Know the Signs of Phishing!
What to look out for when reading emails
Don't be a victim!
Never give out personal information such as passwords, Social Security, bank and credit card numbers in an email!
Never give out personal information over the phone unless you initiated the call to a verified phone number.
Do not click on or visit links within an email message unless it is business related, even if it appears to be from someone you know because email addresses can be spoofed.
Do not open an attachment unless you are expecting it and it is business related, even if it appears to be from someone you know because email addresses can be spoofed. If you have reason to believe the link or attachment is valid, verify the identity of the sender by initiating the contact using a validated phone number or web site.
Phishing emails may appear legitimate, but they are usually identifiable by certain characteristics. Should you experience a phishing attempt, please report it to Marilyn Meador.
Did the email really come from that person you trust?
Where did the email originate? Although the from in the following example seems valid, if you look closely, you'll see that the mailto: is a gmail account instead. If they don't match, this is definitely a phishing attempt.
Official email from A&M System components will usually not originate from gmail accounts. Don't be fooled by similar spellings, either (i.e., firstname.lastname@example.org).
Note: Most legitimate emails have real names in the from, but you still need to look at the email address to confirm its validity.
Is this really the site you wanted?
Where will the links take you when you click on them? When you hover your mouse cursor over links in an email, you should look to see whether the displayed link actually matches the text of the link in what you see when you are not hovering over it:
In this case, the actual link you will be taken to is a non-secure site – different from what the link appears to be directing you to. This is a good indication that the email you are viewing is a phishing attempt.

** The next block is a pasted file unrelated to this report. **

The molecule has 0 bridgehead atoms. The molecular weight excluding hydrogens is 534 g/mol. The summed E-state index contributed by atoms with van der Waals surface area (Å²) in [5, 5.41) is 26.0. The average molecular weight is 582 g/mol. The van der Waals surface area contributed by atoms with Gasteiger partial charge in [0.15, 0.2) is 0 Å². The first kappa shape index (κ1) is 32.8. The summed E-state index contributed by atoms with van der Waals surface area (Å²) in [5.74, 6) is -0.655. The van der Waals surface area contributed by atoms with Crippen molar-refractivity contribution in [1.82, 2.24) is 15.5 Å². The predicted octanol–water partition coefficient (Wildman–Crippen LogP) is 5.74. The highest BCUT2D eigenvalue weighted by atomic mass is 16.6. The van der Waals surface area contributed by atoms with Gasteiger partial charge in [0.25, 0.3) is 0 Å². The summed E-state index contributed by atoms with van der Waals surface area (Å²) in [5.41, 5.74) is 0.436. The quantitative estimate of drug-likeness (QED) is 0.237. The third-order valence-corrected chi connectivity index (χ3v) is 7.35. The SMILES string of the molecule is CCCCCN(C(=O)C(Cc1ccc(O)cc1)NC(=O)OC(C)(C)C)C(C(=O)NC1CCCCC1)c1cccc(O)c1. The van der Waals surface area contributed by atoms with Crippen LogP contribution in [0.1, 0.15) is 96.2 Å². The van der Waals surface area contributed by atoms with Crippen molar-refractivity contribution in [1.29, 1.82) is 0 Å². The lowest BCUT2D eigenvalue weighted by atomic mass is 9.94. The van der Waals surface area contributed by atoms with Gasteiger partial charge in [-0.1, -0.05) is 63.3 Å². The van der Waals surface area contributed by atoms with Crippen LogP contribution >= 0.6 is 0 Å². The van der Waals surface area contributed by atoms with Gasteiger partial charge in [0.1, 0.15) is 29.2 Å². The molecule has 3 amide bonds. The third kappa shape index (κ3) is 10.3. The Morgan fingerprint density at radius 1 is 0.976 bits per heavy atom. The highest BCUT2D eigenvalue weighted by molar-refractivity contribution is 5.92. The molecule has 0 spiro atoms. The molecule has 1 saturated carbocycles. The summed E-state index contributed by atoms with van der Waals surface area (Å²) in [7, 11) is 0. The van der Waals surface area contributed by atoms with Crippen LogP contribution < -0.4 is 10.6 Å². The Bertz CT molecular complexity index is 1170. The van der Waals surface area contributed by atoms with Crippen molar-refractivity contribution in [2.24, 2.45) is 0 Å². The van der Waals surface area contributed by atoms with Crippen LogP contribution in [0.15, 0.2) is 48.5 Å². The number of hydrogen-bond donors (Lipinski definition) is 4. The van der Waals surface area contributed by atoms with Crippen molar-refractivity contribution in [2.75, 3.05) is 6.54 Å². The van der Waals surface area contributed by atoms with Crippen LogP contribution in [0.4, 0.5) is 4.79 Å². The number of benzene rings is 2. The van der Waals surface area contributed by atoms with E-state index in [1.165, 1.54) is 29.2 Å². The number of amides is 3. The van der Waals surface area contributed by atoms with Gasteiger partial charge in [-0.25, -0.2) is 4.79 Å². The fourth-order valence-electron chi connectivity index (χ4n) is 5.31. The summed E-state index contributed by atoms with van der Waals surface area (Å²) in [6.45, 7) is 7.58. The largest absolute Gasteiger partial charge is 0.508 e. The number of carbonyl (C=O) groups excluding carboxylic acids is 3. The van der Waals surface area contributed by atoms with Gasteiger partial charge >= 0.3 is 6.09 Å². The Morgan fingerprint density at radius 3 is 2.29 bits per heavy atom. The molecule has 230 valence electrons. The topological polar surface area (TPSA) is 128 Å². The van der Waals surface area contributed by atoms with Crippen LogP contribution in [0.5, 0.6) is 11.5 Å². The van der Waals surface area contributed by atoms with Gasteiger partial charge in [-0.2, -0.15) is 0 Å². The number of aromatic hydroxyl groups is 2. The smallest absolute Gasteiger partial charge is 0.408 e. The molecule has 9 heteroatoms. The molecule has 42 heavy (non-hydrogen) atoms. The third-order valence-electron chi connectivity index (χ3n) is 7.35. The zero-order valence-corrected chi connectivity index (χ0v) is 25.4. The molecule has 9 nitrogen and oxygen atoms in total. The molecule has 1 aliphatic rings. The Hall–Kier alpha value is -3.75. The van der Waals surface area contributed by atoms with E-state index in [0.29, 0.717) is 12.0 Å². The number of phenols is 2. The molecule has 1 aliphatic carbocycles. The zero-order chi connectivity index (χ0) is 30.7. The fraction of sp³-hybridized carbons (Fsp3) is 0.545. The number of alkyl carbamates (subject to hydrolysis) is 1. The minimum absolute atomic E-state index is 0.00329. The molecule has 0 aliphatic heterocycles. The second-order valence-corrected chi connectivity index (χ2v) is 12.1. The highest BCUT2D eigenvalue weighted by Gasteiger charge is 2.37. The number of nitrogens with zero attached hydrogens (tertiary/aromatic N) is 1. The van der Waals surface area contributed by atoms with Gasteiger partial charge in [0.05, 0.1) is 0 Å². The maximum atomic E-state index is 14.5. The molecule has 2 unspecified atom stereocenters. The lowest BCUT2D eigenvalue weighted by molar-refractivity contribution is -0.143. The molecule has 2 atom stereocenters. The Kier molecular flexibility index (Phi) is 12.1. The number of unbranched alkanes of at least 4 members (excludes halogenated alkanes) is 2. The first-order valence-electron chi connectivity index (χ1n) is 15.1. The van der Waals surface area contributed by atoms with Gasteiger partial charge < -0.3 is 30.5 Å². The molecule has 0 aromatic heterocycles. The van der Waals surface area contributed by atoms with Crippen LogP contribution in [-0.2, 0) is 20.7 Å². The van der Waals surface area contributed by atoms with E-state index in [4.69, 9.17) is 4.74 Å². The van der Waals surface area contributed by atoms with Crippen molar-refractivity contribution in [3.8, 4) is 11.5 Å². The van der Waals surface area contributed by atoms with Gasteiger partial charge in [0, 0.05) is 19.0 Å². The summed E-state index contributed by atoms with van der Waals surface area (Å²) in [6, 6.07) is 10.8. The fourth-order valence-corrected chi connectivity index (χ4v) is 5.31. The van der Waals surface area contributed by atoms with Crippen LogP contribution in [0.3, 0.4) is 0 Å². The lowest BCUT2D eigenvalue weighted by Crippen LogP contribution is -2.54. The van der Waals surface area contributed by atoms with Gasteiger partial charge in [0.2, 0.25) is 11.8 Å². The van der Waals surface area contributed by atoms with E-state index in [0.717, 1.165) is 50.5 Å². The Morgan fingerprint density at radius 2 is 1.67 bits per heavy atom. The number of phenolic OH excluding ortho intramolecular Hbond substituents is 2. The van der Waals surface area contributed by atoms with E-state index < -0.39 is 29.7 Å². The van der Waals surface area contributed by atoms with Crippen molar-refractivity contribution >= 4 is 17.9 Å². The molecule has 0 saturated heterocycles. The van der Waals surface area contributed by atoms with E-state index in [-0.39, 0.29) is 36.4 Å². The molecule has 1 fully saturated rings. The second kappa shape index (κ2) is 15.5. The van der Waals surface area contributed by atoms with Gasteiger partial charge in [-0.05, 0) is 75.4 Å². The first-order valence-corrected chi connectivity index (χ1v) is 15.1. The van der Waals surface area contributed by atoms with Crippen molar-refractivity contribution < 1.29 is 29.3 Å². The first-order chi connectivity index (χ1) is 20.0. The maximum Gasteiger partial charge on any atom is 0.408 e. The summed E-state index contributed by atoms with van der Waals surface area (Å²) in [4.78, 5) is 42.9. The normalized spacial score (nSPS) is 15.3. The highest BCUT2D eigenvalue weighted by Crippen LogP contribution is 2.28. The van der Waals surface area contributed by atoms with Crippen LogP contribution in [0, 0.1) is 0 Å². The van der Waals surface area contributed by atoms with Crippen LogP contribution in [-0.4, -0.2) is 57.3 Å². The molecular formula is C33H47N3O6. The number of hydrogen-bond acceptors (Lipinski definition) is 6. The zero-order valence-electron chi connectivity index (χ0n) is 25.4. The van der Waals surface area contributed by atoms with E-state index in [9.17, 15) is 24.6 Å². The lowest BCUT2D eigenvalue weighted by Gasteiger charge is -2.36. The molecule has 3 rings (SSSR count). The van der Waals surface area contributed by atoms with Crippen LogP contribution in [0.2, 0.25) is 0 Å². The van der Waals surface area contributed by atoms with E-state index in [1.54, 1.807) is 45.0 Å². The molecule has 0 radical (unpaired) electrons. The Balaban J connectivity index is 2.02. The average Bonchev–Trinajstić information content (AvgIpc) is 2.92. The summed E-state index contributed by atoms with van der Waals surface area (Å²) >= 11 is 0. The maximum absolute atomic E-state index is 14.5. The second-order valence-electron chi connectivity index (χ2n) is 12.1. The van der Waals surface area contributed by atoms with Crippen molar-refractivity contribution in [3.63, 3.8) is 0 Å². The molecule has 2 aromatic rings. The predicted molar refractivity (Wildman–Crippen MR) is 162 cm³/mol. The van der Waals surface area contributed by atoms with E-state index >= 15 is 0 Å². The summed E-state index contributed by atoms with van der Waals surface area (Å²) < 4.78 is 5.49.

Avoid the Bait of a Phishing Scam
Online con games are designed to prey on unsuspecting recipients with attention-getting e-mails that appear to come from legitimate institutions. Examples include:
- Financial institutions such as banks, savings and loans, or mortgage accounts
- A shipping or packaging company that has the words 'Delivery Failure' in the subject line
- A fake e-mail from FBI Director Robert Mueller or another official.
- A message from "your" helpdesk or e-mail service asking for account information, passwords or other personal information
The messages may ask you to 'update,' 'validate,' or 'confirm' account or e-mail address information, or will include links that direct you to a site that looks like the actual Web site. The purpose is to trick the you into divulging personal information or to download malicious code that can record all keystrokes including passwords or copy contact list information to scam friends and family or commit other crimes in the your name.
- FTC Consumer Information - ID Theft, Privacy, & Security: Privacy & Security
- How to recognize phishing email messages, links, or phone calls
- Department of Homeland Security | Cybersecurity
- Texas A&M University - Social Engineering and Phishing Attacks
Phish or no Phish?
Have you ever wondered if you could tell a real site from a bad site? If so, take this quick quiz to test your skills.